During Kwanzaa, the third principle of Ujima serves as a reminder that Black people of every profession and background must use their talents to meet the collective needs of their race locally, nationally, and across the globe. As the panelists who spoke at a discussion about Ujima during the Kwanzaa season explained, such magic unfolds for artists of African descent when their work espouses positive, thought-provoking ideas and builds a web of economic and social support in their communities.
For instance, Kyna Clemons, a quilter, homeschool mother and panelist, reflected on how she used her talents to expand African-centered education opportunities and form investment groups. During the nearly three-hour discussion at We Act Radio in Southeast, Ras Lidj, a Southeast native and pioneer of the Reggo sound that blends reggae and gogo, revealed his plans to outfit industrial workers like those he met in Ghana with protective gear. Another panelist, a bassist and D.C. native by the name of Corcoran Holt, spoke about a culturally affirming coming of age that instilled in him the value of self-love and love for African people. To raucous applause, he announced upcoming workshops scheduled to take place in some D.C. schools next year.
On Dec. 28, hip-hop artist and educator Bomani Armah wrapped up the program with his showcase of lyrical material designed to teach listeners — often times students and teachers — about Frederick Douglas and other aspects of Black History in jeopardy of erasure. He too tied collective work and responsibility to his craft, telling the story of how he became a homeschool parent and immersed his now teenage sons in an African-centered environment.
Key Takeaways for the Black African Masses
All in all, this Ujima discussion, hosted by the Banneker City Local Coordinating Committee of the Pan-African Federalist Movement, demonstrated the level of collective grassroots work being done in the District to make African people more self determined. It also showed the potential for a larger, stronger socio-economic-political infrastructure much like what some African leaders advocated for during the 20th century in their demand of the United States of Africa.
Under a government of united African countries, leaders of said countries would have to cede authority and national identity to the collective, all in the interest of African solidarity on the world stage. Proponents of this structure argued that Africans’ collective strength could prevent the European exploitation of individual countries and class warfare. Kwame Nkrumah of Ghana described these ills as part of the last stage of imperialism where colonizers maintained control of African resources with the help of African leaders who oppress their own people. .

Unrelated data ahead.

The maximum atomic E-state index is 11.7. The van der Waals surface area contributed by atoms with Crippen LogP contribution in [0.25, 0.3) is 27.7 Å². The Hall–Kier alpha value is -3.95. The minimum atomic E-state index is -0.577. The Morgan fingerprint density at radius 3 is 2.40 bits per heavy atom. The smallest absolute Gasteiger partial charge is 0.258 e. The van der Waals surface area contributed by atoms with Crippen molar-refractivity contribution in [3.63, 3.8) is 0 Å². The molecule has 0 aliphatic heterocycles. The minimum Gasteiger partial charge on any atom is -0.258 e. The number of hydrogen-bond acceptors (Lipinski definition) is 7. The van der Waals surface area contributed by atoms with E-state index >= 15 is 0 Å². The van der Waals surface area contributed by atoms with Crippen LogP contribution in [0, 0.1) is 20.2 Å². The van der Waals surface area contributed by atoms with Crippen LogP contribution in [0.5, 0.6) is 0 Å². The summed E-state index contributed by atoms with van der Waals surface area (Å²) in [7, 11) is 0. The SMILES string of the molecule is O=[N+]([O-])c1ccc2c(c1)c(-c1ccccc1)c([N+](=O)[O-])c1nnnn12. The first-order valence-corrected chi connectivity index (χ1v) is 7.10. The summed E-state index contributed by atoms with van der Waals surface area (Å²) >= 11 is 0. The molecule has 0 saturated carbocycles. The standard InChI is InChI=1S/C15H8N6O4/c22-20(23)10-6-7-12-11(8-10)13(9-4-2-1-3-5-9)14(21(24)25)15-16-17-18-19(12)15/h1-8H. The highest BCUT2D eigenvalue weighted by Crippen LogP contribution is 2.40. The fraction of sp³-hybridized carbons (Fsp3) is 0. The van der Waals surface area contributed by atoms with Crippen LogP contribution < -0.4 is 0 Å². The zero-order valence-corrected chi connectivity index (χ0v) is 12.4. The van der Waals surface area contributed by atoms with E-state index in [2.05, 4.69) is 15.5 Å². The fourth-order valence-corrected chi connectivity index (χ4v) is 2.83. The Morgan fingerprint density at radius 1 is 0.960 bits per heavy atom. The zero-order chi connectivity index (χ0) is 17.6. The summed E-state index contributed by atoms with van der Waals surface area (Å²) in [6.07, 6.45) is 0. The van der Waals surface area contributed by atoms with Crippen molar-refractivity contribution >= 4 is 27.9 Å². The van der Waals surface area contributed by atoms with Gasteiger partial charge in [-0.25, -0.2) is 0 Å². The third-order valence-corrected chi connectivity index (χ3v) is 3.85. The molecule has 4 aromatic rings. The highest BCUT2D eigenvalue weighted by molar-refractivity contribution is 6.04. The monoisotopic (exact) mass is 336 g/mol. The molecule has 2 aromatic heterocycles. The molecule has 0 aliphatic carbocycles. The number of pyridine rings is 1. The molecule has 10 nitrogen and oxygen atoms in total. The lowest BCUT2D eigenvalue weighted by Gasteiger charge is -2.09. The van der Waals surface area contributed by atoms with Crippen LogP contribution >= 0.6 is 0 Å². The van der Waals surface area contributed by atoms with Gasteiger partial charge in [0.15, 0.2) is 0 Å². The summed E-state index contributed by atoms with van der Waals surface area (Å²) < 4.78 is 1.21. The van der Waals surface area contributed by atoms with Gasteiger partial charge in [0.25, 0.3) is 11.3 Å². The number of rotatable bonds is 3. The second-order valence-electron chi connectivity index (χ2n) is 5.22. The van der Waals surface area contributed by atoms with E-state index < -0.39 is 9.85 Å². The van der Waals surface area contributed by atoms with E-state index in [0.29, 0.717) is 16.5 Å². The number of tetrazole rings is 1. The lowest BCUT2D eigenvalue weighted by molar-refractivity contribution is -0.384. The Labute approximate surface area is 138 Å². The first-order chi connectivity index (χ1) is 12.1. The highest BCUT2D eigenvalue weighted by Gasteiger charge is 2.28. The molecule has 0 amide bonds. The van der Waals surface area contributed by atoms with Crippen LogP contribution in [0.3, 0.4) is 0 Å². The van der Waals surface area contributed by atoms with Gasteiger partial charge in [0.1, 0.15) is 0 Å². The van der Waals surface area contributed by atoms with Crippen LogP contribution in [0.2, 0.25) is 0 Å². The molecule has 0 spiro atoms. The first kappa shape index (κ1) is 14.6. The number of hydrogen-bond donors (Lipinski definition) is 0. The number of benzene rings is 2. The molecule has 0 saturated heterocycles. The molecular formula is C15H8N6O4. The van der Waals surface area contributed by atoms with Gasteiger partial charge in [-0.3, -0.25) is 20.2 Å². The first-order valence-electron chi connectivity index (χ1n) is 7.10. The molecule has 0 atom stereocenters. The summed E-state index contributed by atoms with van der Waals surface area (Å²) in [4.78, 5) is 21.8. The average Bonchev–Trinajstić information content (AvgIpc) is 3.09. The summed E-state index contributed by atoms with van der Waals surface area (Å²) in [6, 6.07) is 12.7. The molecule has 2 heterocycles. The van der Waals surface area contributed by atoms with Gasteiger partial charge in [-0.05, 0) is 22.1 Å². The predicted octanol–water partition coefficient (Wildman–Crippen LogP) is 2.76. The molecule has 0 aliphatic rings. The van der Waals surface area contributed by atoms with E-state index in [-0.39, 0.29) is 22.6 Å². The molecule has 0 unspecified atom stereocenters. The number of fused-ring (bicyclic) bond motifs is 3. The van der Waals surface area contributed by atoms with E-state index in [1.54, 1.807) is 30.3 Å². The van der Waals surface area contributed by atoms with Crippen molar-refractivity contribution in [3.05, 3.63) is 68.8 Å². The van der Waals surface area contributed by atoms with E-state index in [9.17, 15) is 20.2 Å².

Decades later, the African Union, formerly known as the Organization of African Unity, doesn’t reflect what Nkrumah and other members of what would be known as the Casablanca bloc articulated, much to the detriment of African people living on the continent and around the world. Through a military presence and exploitative economic deals, China, Russia, the United States and other countries profit from African land and resources in a manner much like what has happened to Black Washingtonians toward the end of a crack-cocaine era that devastated majority-Black communities and eroded trust.
Amid the string of individual Black success stories, locally and nationally, in sports, entertainment, media, politics, and other areas of human activity, many people erroneously believed that structural racism no longer existed, or had at least been mitigated. All the while, developers, multinational corporations and banks holding stolen generational wealth mounted economic and political attacks on small Black family businesses and community institutions whose support in majority-Black neighborhood communities had waned.
Today, those who’ve suffered displacement in the District blame Black residents who left for Prince George’s County in the 1990s and D.C’s Black political elite who helped spur gentrification. If such an assertion is true, that means that members of the District’s Pan-African community, now more than ever, must build more institutions and form collaborations that would better allow them to adhere to the Nguzo Saba on a wider scale and of greater benefit to the Black masses.
Black Washingtonians, especially those living east of the Anacostia River, need to understand the possibility of a socio-economic-political infrastructure outside the status quo in which they have autonomy.
Members of the Pan-African Federalist Movement support self determination for D.C.’s Black communities and other African communities across the world. However, much like the political leaders in this new United African States would have to concede power to their constituents, members of local Pan-African organizations should also outline a plan in which they come together to not only meet the immediate needs of the oppressed masses, but help them find their African self.